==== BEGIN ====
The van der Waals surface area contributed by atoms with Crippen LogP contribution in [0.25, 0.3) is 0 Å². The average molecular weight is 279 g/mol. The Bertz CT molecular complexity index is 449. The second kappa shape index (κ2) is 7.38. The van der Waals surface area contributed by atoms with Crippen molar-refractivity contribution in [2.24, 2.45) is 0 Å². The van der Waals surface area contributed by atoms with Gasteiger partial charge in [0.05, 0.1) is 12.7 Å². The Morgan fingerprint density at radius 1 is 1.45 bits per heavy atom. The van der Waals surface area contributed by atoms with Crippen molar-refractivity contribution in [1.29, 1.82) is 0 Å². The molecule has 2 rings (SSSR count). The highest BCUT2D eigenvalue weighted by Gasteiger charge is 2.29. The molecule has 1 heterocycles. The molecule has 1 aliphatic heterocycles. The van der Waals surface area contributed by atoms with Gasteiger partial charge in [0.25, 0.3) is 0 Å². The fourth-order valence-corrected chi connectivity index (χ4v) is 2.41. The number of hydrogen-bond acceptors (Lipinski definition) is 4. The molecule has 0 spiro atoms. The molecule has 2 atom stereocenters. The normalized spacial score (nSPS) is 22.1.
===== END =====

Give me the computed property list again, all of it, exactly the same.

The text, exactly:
The van der Waals surface area contributed by atoms with Crippen LogP contribution in [0.25, 0.3) is 0 Å². The average molecular weight is 279 g/mol. The Bertz CT molecular complexity index is 449. The second kappa shape index (κ2) is 7.38. The van der Waals surface area contributed by atoms with Crippen molar-refractivity contribution in [2.24, 2.45) is 0 Å². The van der Waals surface area contributed by atoms with Gasteiger partial charge in [0.05, 0.1) is 12.7 Å². The Morgan fingerprint density at radius 1 is 1.45 bits per heavy atom. The van der Waals surface area contributed by atoms with Crippen molar-refractivity contribution in [1.29, 1.82) is 0 Å². The molecule has 2 rings (SSSR count). The highest BCUT2D eigenvalue weighted by Gasteiger charge is 2.29. The molecule has 1 heterocycles. The molecule has 1 aliphatic heterocycles. The van der Waals surface area contributed by atoms with Gasteiger partial charge in [0.25, 0.3) is 0 Å². The fourth-order valence-corrected chi connectivity index (χ4v) is 2.41. The number of hydrogen-bond acceptors (Lipinski definition) is 4. The molecule has 0 spiro atoms. The molecule has 2 atom stereocenters. The normalized spacial score (nSPS) is 22.1.